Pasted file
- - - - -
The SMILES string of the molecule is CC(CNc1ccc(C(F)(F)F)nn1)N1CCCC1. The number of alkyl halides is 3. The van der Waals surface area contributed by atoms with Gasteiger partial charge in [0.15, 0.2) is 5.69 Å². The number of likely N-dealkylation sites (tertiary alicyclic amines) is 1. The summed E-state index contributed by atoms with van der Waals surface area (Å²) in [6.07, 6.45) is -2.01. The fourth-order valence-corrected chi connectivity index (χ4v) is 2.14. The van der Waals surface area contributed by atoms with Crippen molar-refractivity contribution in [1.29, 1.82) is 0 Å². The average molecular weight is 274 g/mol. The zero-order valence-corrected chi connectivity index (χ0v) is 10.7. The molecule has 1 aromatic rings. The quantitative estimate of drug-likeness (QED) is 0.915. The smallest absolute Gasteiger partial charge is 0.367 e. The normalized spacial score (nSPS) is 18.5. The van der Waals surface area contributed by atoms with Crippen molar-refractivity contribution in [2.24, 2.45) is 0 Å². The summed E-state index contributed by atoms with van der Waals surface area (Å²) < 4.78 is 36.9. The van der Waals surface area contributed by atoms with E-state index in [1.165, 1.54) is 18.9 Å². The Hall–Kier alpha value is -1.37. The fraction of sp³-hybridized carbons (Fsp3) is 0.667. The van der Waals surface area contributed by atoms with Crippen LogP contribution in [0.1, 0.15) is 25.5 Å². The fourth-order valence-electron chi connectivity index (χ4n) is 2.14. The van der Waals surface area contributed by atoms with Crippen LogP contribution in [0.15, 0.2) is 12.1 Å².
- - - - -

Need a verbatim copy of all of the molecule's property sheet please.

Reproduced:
The SMILES string of the molecule is CC(CNc1ccc(C(F)(F)F)nn1)N1CCCC1. The number of alkyl halides is 3. The van der Waals surface area contributed by atoms with Gasteiger partial charge in [0.15, 0.2) is 5.69 Å². The number of likely N-dealkylation sites (tertiary alicyclic amines) is 1. The summed E-state index contributed by atoms with van der Waals surface area (Å²) in [6.07, 6.45) is -2.01. The fourth-order valence-corrected chi connectivity index (χ4v) is 2.14. The van der Waals surface area contributed by atoms with Crippen molar-refractivity contribution in [1.29, 1.82) is 0 Å². The average molecular weight is 274 g/mol. The zero-order valence-corrected chi connectivity index (χ0v) is 10.7. The molecule has 1 aromatic rings. The quantitative estimate of drug-likeness (QED) is 0.915. The smallest absolute Gasteiger partial charge is 0.367 e. The normalized spacial score (nSPS) is 18.5. The van der Waals surface area contributed by atoms with Crippen molar-refractivity contribution in [2.24, 2.45) is 0 Å². The summed E-state index contributed by atoms with van der Waals surface area (Å²) < 4.78 is 36.9. The van der Waals surface area contributed by atoms with E-state index in [1.165, 1.54) is 18.9 Å². The Hall–Kier alpha value is -1.37. The fraction of sp³-hybridized carbons (Fsp3) is 0.667. The van der Waals surface area contributed by atoms with Crippen LogP contribution in [0.1, 0.15) is 25.5 Å². The fourth-order valence-electron chi connectivity index (χ4n) is 2.14. The van der Waals surface area contributed by atoms with Crippen LogP contribution in [0.15, 0.2) is 12.1 Å².